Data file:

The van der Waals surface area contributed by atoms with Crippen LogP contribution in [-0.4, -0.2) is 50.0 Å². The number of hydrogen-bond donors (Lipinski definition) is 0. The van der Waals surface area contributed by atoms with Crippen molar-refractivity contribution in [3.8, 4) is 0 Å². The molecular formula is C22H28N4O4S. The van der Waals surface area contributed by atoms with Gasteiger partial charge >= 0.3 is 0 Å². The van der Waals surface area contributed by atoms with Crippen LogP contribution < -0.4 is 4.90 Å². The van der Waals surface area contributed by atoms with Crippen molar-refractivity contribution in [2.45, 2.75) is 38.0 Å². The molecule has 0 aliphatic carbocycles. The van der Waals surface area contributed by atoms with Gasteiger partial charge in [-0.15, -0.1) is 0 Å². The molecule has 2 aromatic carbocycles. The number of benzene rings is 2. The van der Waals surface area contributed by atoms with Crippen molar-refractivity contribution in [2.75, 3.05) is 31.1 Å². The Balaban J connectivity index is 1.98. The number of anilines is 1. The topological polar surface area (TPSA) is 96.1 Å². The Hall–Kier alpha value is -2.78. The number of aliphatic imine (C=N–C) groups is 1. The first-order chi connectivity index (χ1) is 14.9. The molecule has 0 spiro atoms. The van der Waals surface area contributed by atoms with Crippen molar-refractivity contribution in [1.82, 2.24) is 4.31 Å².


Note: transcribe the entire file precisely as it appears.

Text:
The van der Waals surface area contributed by atoms with Crippen LogP contribution in [-0.4, -0.2) is 50.0 Å². The number of hydrogen-bond donors (Lipinski definition) is 0. The van der Waals surface area contributed by atoms with Crippen molar-refractivity contribution in [3.8, 4) is 0 Å². The molecular formula is C22H28N4O4S. The van der Waals surface area contributed by atoms with Gasteiger partial charge >= 0.3 is 0 Å². The van der Waals surface area contributed by atoms with Crippen LogP contribution < -0.4 is 4.90 Å². The van der Waals surface area contributed by atoms with Crippen molar-refractivity contribution in [2.45, 2.75) is 38.0 Å². The molecule has 0 aliphatic carbocycles. The van der Waals surface area contributed by atoms with Gasteiger partial charge in [-0.15, -0.1) is 0 Å². The molecule has 2 aromatic carbocycles. The number of benzene rings is 2. The van der Waals surface area contributed by atoms with Crippen molar-refractivity contribution in [2.75, 3.05) is 31.1 Å². The Balaban J connectivity index is 1.98. The number of anilines is 1. The topological polar surface area (TPSA) is 96.1 Å². The Hall–Kier alpha value is -2.78. The number of aliphatic imine (C=N–C) groups is 1. The first-order chi connectivity index (χ1) is 14.9. The molecule has 0 spiro atoms. The van der Waals surface area contributed by atoms with Crippen molar-refractivity contribution in [1.82, 2.24) is 4.31 Å².